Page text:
Amory took the opportunity to encourage people to buy local and to take advantage of the health benefits. “The quality is better, the produce is better and it is good for you. The price of health cannot be measured only in dollars and cents; it must be measured also in good sense,” he said.

Meantime, Junior Minister of Agriculture Livingston Herbert said there is an increased consciousness about agriculture on Nevis and farmers had become more motivated, which had resulted in the unprecedented transformation of agriculture on the island.

Herbert said although there had been much focus on the youth in agriculture, those who have shouldered the responsibility of agricultural production had not been neglected.

“We have exposed our people to the possibilities in agro-processing and prepared them for the opportunities. Your government has never failed to promote the potential of agriculture.
“The Ministry and Department of Agriculture have encouraged and established linkages between agriculture and other sectors of the economy, especially tourism. These linkages underscore the need for even more tangible support and your party in government responded and established an entrepreneurial development fund to provide financing at concessionary rates for micro, small and medium size enterprises,” he said.

Herbert explained that the administration’s vision has been and continued to be that agriculture was central to the economy of Nevis and linkages had to be established and strengthened if the island had to maximise the benefits to be gained. Notwithstanding, he said the administration was cognisant that the maximisation of benefits required the movement of agriculture into agribusiness.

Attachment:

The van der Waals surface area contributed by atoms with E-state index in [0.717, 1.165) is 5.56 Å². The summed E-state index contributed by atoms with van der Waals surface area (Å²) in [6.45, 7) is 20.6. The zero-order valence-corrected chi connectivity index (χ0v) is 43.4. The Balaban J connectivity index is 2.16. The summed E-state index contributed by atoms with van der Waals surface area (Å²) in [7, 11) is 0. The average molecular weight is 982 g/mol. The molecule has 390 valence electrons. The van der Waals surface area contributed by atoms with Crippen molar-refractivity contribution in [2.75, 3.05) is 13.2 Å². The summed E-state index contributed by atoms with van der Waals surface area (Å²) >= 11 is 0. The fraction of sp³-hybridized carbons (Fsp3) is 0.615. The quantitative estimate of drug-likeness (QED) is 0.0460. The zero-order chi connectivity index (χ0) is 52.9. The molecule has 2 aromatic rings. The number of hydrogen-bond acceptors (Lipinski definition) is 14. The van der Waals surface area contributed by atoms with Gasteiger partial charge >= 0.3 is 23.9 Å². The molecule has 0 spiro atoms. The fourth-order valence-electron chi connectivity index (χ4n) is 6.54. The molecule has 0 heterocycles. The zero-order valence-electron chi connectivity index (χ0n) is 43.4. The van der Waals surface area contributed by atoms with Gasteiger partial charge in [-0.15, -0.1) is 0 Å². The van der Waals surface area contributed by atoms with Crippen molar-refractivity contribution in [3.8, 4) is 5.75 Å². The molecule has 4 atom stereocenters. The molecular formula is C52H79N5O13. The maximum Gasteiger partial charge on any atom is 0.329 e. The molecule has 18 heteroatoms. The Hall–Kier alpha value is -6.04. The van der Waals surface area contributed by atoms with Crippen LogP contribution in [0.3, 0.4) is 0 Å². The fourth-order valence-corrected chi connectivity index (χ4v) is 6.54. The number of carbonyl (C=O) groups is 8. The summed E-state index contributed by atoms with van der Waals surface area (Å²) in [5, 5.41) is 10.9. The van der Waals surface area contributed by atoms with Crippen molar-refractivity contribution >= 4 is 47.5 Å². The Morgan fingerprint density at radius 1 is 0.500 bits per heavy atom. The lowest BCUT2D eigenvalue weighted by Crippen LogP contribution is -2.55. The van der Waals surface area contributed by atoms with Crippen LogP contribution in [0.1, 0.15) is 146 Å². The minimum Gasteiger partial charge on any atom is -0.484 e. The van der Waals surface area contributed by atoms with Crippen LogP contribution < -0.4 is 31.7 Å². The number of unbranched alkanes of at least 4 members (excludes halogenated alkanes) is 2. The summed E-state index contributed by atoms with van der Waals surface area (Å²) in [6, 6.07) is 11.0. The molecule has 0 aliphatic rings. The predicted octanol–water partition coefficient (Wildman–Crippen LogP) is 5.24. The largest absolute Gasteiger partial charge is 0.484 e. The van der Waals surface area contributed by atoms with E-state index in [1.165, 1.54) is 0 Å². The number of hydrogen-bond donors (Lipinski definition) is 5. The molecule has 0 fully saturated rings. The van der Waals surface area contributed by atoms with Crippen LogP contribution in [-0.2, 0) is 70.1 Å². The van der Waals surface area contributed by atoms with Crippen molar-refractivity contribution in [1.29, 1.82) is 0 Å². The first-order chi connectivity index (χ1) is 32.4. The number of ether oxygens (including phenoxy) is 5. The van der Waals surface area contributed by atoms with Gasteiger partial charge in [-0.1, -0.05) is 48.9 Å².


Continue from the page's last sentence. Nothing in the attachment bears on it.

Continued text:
He said the administration had envisioned the changes taking place in the agricultural sector since June 1992 and as such, its policies and programmes had encouraged and supported the ongoing changes to adapt to the environment in which the island operated.

Regarding the theme for this year’s open day, Herbert said it echoed a clarion call that the time had come to transform agricultural pursuits into viable money making ventures. He said there were a number of opportunities available in agriculture including floriculture and the processing and packaging of local fruit juices and vegetables. He lauded the efforts of people actively involved in agriculture, in particular, those who have already moved to agribusiness.

During the opening ceremony, a number of awards were presented to deserving farmers, the Department’s staff and patron Ashley Webbe. Catherine Seabrookes, a student of the St. Thomas Primary School was presented with her trophy and monetary gift as winner of the open day’s poster contest.

Among those present at the ceremony were Deputy Governor-General Eustace John, President of the Nevis Island Assembly Marjorie Morton, Ambassador John Liu of the Embassy of the Republic of China (Taiwan), IICA representative Augustine Merchant, CARDI’s country team leader Llewellyn Rhodes and Dr. Lawrence Lewis, commissioner of agriculture US Virgin Islands.